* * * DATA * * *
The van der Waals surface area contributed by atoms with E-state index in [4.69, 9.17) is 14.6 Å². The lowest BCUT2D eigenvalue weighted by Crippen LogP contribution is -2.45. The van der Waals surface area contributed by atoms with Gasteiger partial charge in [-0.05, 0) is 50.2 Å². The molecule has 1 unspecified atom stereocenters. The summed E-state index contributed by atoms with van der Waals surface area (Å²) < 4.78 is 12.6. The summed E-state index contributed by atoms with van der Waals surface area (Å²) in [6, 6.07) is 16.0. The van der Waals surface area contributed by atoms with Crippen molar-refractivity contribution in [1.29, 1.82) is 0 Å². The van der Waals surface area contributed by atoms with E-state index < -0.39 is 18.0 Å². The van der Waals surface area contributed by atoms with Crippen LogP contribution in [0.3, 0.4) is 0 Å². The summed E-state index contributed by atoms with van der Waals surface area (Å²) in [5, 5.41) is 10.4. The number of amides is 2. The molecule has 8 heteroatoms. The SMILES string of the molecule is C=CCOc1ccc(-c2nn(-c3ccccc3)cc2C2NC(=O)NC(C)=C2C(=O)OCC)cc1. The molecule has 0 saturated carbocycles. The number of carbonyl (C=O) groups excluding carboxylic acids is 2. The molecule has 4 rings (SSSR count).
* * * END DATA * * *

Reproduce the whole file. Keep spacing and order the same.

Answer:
The van der Waals surface area contributed by atoms with E-state index in [4.69, 9.17) is 14.6 Å². The lowest BCUT2D eigenvalue weighted by Crippen LogP contribution is -2.45. The van der Waals surface area contributed by atoms with Gasteiger partial charge in [-0.05, 0) is 50.2 Å². The molecule has 1 unspecified atom stereocenters. The summed E-state index contributed by atoms with van der Waals surface area (Å²) < 4.78 is 12.6. The summed E-state index contributed by atoms with van der Waals surface area (Å²) in [6, 6.07) is 16.0. The van der Waals surface area contributed by atoms with Crippen molar-refractivity contribution in [1.29, 1.82) is 0 Å². The van der Waals surface area contributed by atoms with E-state index < -0.39 is 18.0 Å². The van der Waals surface area contributed by atoms with Crippen LogP contribution in [0.3, 0.4) is 0 Å². The summed E-state index contributed by atoms with van der Waals surface area (Å²) in [5, 5.41) is 10.4. The number of amides is 2. The molecule has 8 heteroatoms. The SMILES string of the molecule is C=CCOc1ccc(-c2nn(-c3ccccc3)cc2C2NC(=O)NC(C)=C2C(=O)OCC)cc1. The molecule has 0 saturated carbocycles. The number of carbonyl (C=O) groups excluding carboxylic acids is 2. The molecule has 4 rings (SSSR count).